Ganesh Chaturthi: VMC, PCB join hands to prevent water pollution
VIJAYAWADA: With Ganesh Chaturthi around the corner, the Vijayawada Municipal Corporation (VMC) has joined hands with the Pollution Control Board (PCB) to spread awareness among the public over ill effects of immersing idols made from plaster of psaris in water bodies.
According to VMC officials, the civic body has received around 1,000 applications from the organisers for setting up of pandals in the city. Of the total, 750 applications have been approved after taking into consideration the stipulated guidelines issued by the police. As the celebrations will begin on Thursday, the officials are expecting around 300 more applications requesting permission for pandals.
Meanwhile, the regional PCB officials are all set to monitor the pollution-level of water bodies across the city before and after immersion of idols of Lord Ganesha. ‘’The PCB has been directed to collect water samples from Krishna river at various points across the city and district for examination,” K Srinivas, AP PCB’s senior environmental scientist, said.
The VMC has also been asked to prevent devotees from dumping flowers, clothes and decorative items used during prayers in the water bodies, he said.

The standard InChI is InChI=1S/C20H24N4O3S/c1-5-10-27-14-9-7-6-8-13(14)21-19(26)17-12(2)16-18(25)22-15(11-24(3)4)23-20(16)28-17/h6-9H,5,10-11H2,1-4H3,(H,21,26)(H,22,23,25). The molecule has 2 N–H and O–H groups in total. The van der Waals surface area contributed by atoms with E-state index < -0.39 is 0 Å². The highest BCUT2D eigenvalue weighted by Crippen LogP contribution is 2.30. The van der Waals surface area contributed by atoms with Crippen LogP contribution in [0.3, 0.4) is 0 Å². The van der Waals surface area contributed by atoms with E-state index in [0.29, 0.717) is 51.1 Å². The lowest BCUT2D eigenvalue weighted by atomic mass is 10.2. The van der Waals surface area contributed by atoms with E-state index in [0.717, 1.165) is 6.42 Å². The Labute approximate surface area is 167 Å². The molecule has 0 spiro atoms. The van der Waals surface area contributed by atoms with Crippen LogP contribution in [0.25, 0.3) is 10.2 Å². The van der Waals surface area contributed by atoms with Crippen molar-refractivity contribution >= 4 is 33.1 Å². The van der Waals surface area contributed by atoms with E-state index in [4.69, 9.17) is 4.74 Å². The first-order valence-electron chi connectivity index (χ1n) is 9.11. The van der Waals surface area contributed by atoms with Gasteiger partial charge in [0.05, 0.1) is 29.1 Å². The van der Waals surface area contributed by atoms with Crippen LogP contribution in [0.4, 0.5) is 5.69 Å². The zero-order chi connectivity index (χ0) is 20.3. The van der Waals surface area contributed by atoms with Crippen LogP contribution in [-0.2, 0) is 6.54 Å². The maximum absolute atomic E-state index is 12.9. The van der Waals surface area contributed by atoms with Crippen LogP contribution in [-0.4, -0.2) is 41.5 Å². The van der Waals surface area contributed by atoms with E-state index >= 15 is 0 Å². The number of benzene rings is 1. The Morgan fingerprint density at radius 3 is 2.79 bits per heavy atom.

As the public are demanding Single Window System for granting of permission for pandals, the police, in association with Krishna administration, set up ‘Citizen Service Point’ at the Government Veterinary Hospital, Labbipet on Monday. In this regard, the cops are requesting the organisers to make use of this facility for availing permission.
City Commissioner of Police Dwaraka Tirumala Rao said the police have conducted a coordination meeting with all the line departments in connection with arrangements for the Ganesh Chaturthi celebrations in the city. “The idols should be immersed only at Seethamma Vari Padalu after the festival concludes. Two cranes have already been arranged for the purpose. Immersion will be not allowed at any other ghat. The decision is taken to protect drinking water from being polluted with chemicals,” Rao added.